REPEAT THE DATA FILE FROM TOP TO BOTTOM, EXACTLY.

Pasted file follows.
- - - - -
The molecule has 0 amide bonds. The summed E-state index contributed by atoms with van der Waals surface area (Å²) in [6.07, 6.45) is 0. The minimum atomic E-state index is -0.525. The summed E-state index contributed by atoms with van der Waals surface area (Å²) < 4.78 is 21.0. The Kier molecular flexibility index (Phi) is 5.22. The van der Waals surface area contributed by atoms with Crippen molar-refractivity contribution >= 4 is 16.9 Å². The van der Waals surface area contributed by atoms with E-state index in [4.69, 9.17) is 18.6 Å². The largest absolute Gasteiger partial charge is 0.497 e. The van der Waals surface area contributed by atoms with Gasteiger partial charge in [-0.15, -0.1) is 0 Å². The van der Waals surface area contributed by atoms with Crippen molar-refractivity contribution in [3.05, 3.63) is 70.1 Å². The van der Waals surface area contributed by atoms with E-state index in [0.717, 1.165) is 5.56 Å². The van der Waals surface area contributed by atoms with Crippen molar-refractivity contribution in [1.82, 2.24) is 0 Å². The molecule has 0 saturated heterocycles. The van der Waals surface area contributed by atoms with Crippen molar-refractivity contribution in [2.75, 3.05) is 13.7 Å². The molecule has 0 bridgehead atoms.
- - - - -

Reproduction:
The molecule has 0 amide bonds. The summed E-state index contributed by atoms with van der Waals surface area (Å²) in [6.07, 6.45) is 0. The minimum atomic E-state index is -0.525. The summed E-state index contributed by atoms with van der Waals surface area (Å²) < 4.78 is 21.0. The Kier molecular flexibility index (Phi) is 5.22. The van der Waals surface area contributed by atoms with Crippen molar-refractivity contribution >= 4 is 16.9 Å². The van der Waals surface area contributed by atoms with E-state index in [4.69, 9.17) is 18.6 Å². The largest absolute Gasteiger partial charge is 0.497 e. The van der Waals surface area contributed by atoms with Gasteiger partial charge in [-0.15, -0.1) is 0 Å². The van der Waals surface area contributed by atoms with Crippen molar-refractivity contribution in [3.05, 3.63) is 70.1 Å². The van der Waals surface area contributed by atoms with E-state index in [0.717, 1.165) is 5.56 Å². The van der Waals surface area contributed by atoms with Crippen molar-refractivity contribution in [1.82, 2.24) is 0 Å². The molecule has 0 saturated heterocycles. The van der Waals surface area contributed by atoms with Crippen molar-refractivity contribution in [2.75, 3.05) is 13.7 Å². The molecule has 0 bridgehead atoms.